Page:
On one hand, there is a stated concern to concretize for the benefit of people every where, the content of international human rights standards developed (largely by the Commission) over the decades. There is also overwhelming agreement that for this to happen there is a need to dedicate a balanced focus on the realisation both of civil as well as of economic rights. In spite of the rhetoric on inter-dependence of rights (repeated in the resolution setting up the HRC — GA Resolution 60/251), in practice the international community has not reached consensus on the need to have a balanced focus.

Moreover, current efforts in various regions [e.g. the Middle East] to introduce “democracy” are not backed by any serious priority on reducing poverty or creating living conditions that would enable the creation of efficient institutions to ensure that democracy is viable.

If the new Council turns out to be a forum where this balance between groups of rights can be achieved, then this would have been a major step forward in the history of the United Nations.

Notwithstanding the need for change, the reasons invoked by some member States, and in the media have been described as motivated by a desire to replace a “discredited” or “failed” institution, by one that relies on a membership that does not include “chronic violators of human rights”.

It is a historical fact that no State is innocent of serious human rights problems from time to time in its history. That is precisely why international standards have been established and why institutions for the implementation have been devised. After all, these standards were themselves drafted by a Commission that included the worst human rights violators of the time.

It is historically incorrect to describe the Commission as a failed institution; but if failures there have been, it is important to look into the Commission’s record to see where it has failed, at least in order to ensure that the Council avoids these errors.

It is also incorrect, and bound to failure, to attempt creating a human rights “elite” that would watch over the “violators”. This ‘elitist’ mentality has characterised the approach of some developed countries in the CHR.

What does the HRC bring?

There are some interesting innovations, such as:

  1. the introduction of a “universal periodic review mechanism”. Any state wishing to be a member of the Council is to be the subject of such a review during their membership. The modalities for that mechanism are to be worked out by the Council during the first year of its existence — no mean task, since that would leave two years — or less in some cases — in which to conduct periodic reviews for the membership of the new Council.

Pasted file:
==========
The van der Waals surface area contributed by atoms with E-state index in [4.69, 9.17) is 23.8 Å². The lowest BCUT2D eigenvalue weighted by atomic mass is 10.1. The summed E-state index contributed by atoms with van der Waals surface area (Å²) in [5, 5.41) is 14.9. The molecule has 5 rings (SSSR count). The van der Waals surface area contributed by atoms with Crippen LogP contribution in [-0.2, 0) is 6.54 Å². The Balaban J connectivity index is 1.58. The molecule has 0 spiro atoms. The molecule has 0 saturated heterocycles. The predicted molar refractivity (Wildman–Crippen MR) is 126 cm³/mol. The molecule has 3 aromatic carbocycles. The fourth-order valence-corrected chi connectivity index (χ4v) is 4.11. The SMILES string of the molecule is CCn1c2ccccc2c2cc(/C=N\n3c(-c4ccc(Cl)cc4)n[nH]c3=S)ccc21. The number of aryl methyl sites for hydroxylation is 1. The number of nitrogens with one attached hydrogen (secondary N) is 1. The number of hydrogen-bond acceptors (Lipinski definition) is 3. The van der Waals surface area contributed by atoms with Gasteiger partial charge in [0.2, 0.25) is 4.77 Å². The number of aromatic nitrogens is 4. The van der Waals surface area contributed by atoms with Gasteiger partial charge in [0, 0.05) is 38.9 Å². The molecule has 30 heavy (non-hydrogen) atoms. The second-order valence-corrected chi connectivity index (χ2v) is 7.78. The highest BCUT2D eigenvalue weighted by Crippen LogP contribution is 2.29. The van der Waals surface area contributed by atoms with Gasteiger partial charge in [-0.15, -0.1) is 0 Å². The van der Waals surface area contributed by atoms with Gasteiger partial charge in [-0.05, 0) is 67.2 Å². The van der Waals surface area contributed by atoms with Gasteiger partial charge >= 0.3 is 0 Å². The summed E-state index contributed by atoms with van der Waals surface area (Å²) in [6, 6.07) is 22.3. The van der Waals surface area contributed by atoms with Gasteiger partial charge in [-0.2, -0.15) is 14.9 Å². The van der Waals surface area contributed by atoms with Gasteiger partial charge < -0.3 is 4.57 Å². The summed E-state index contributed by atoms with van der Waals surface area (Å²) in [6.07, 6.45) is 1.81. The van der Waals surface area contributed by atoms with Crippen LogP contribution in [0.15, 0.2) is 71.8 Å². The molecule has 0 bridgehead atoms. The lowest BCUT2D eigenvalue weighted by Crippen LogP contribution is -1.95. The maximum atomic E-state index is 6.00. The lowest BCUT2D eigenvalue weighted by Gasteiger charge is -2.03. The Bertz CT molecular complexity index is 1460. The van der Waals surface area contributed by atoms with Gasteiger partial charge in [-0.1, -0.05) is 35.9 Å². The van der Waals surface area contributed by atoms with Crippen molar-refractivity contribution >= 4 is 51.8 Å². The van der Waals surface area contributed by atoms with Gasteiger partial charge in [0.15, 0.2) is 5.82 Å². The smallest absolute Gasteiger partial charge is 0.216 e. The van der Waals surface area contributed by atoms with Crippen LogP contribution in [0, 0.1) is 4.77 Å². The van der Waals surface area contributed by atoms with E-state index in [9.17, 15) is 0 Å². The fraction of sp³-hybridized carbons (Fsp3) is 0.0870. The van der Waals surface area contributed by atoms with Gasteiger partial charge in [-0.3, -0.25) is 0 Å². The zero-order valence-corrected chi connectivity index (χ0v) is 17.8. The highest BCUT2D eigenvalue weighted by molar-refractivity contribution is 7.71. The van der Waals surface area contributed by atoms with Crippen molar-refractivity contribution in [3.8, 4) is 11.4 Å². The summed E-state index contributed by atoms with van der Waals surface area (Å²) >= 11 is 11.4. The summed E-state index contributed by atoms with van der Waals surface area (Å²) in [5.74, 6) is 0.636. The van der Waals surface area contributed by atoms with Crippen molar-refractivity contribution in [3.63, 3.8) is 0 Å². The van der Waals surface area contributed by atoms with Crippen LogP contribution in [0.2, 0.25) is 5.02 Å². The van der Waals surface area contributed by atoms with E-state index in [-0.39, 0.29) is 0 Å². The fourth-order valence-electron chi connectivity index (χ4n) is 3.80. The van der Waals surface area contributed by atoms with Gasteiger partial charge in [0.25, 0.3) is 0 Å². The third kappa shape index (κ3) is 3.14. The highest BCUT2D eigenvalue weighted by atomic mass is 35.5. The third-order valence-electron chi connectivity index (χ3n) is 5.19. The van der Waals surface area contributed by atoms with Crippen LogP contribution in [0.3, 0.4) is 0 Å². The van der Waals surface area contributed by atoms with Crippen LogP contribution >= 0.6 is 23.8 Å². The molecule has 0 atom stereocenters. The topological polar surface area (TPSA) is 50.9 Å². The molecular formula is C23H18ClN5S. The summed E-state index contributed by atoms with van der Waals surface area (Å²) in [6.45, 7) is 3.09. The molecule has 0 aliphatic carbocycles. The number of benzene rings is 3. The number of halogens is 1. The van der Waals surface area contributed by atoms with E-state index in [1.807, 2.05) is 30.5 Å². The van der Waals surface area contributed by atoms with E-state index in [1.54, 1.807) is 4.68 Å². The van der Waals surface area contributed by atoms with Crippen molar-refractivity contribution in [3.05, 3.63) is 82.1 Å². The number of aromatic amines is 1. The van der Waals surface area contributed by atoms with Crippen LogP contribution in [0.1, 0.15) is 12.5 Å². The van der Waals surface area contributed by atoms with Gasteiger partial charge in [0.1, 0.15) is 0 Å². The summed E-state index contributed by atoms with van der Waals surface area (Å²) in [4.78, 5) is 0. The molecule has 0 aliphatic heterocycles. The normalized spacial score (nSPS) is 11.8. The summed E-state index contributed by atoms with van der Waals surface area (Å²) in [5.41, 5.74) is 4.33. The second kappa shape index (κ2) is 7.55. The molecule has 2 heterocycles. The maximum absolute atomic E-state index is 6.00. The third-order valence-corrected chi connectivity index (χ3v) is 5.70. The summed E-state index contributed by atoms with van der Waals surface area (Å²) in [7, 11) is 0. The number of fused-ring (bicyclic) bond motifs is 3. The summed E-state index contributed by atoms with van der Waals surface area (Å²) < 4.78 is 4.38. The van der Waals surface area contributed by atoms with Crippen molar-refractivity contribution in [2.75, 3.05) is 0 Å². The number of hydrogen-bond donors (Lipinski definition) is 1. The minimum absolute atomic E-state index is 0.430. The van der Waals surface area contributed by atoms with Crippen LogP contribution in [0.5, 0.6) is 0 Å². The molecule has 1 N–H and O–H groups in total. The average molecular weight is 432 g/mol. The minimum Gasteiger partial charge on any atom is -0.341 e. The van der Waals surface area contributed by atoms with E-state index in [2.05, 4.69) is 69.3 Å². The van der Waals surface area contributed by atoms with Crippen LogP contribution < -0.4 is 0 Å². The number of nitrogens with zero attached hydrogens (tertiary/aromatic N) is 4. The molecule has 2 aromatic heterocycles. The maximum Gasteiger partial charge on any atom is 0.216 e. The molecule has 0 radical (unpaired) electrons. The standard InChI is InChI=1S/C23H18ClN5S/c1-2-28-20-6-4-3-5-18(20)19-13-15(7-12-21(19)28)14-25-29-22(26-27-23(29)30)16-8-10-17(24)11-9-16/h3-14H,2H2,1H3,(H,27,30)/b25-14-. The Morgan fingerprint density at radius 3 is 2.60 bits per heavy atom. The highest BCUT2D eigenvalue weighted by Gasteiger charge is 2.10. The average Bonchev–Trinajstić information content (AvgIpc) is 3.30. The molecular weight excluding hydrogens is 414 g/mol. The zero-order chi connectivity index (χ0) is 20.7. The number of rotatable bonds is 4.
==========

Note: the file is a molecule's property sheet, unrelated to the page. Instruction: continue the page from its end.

This ‘innovation’ (a “warmed up” version of a system of ‘periodic reporting’ by member States, abandoned by the Commission in the late seventies after the coming into force of the ICCPR and the ICESCR) provides a formidable challenge, considering the failure of Article 41 of the ICCPR to operate.

  2. the provision for suspension by the General Assembly by a two-thirds majority if the Council member commits “gross and systematic violations of human rights”. The current int
    ernational climate does not make this a realistic option. That term has a specific connotation in the Commission’s work; how and who will make that determination in the General Assembly itself is yet to be determined. Arguably the mandatory periodic review could serve as a basis for such an action.

  3. the two-term limit on membership. This is an attempt to maintain “oxygen” in the Council; unlike the Commission, where some members became “regulars”. (Russia and India have been members of the Commission since its establishment, the US was out for one year — 2002 and the UK was out in 1979 and 1991). They are elected by a simple majority of the General Assembly. This does not change much from the present arrangements, in that the Council — like the Commission — is made up of geo-political groups and as such elections can be, for all intents and purposes, determined at the level of the geo-political group.
  4. the proviso to have the Council meet regularly throughout the year; the introduction of special sessions for the Commission in 1992 was already an improvement, and enabled action on some important situations, notably Yugoslavia (1992) and Rwanda (1994). A mandatory three sessions plus a minimum of ten weeks per year should address one of the main problems encountered by the Commission in its recent years — the sheer volume of work and the notable absence of corresponding resources.